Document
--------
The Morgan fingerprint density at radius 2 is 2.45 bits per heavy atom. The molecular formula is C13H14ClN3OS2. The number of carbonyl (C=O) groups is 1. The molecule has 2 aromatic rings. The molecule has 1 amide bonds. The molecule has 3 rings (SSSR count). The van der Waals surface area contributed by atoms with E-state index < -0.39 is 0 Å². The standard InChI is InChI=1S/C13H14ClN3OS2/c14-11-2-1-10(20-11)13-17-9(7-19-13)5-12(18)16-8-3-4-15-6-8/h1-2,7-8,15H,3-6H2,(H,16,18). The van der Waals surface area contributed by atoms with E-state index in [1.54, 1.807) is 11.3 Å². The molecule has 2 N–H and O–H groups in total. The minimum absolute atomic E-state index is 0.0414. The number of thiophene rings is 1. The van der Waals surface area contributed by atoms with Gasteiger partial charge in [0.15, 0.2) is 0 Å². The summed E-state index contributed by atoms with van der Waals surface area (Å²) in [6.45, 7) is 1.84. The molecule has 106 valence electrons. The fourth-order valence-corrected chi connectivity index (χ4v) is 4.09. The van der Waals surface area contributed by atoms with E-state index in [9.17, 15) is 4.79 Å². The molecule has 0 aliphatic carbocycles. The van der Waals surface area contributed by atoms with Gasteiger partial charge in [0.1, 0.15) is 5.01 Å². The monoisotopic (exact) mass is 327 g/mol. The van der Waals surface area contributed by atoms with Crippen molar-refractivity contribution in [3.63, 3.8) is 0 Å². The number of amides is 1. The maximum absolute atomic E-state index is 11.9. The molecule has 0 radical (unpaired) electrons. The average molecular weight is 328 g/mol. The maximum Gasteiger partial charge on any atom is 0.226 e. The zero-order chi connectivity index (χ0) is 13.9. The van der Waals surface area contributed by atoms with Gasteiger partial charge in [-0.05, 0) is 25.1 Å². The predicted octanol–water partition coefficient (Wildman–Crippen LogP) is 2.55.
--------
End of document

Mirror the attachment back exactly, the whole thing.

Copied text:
The Morgan fingerprint density at radius 2 is 2.45 bits per heavy atom. The molecular formula is C13H14ClN3OS2. The number of carbonyl (C=O) groups is 1. The molecule has 2 aromatic rings. The molecule has 1 amide bonds. The molecule has 3 rings (SSSR count). The van der Waals surface area contributed by atoms with E-state index < -0.39 is 0 Å². The standard InChI is InChI=1S/C13H14ClN3OS2/c14-11-2-1-10(20-11)13-17-9(7-19-13)5-12(18)16-8-3-4-15-6-8/h1-2,7-8,15H,3-6H2,(H,16,18). The van der Waals surface area contributed by atoms with E-state index in [1.54, 1.807) is 11.3 Å². The molecule has 2 N–H and O–H groups in total. The minimum absolute atomic E-state index is 0.0414. The number of thiophene rings is 1. The van der Waals surface area contributed by atoms with Gasteiger partial charge in [0.15, 0.2) is 0 Å². The summed E-state index contributed by atoms with van der Waals surface area (Å²) in [6.45, 7) is 1.84. The molecule has 106 valence electrons. The fourth-order valence-corrected chi connectivity index (χ4v) is 4.09. The van der Waals surface area contributed by atoms with E-state index in [9.17, 15) is 4.79 Å². The molecule has 0 aliphatic carbocycles. The van der Waals surface area contributed by atoms with Gasteiger partial charge in [0.1, 0.15) is 5.01 Å². The monoisotopic (exact) mass is 327 g/mol. The van der Waals surface area contributed by atoms with Crippen molar-refractivity contribution in [3.63, 3.8) is 0 Å². The number of amides is 1. The maximum absolute atomic E-state index is 11.9. The molecule has 0 radical (unpaired) electrons. The average molecular weight is 328 g/mol. The maximum Gasteiger partial charge on any atom is 0.226 e. The zero-order chi connectivity index (χ0) is 13.9. The van der Waals surface area contributed by atoms with Gasteiger partial charge in [-0.05, 0) is 25.1 Å². The predicted octanol–water partition coefficient (Wildman–Crippen LogP) is 2.55.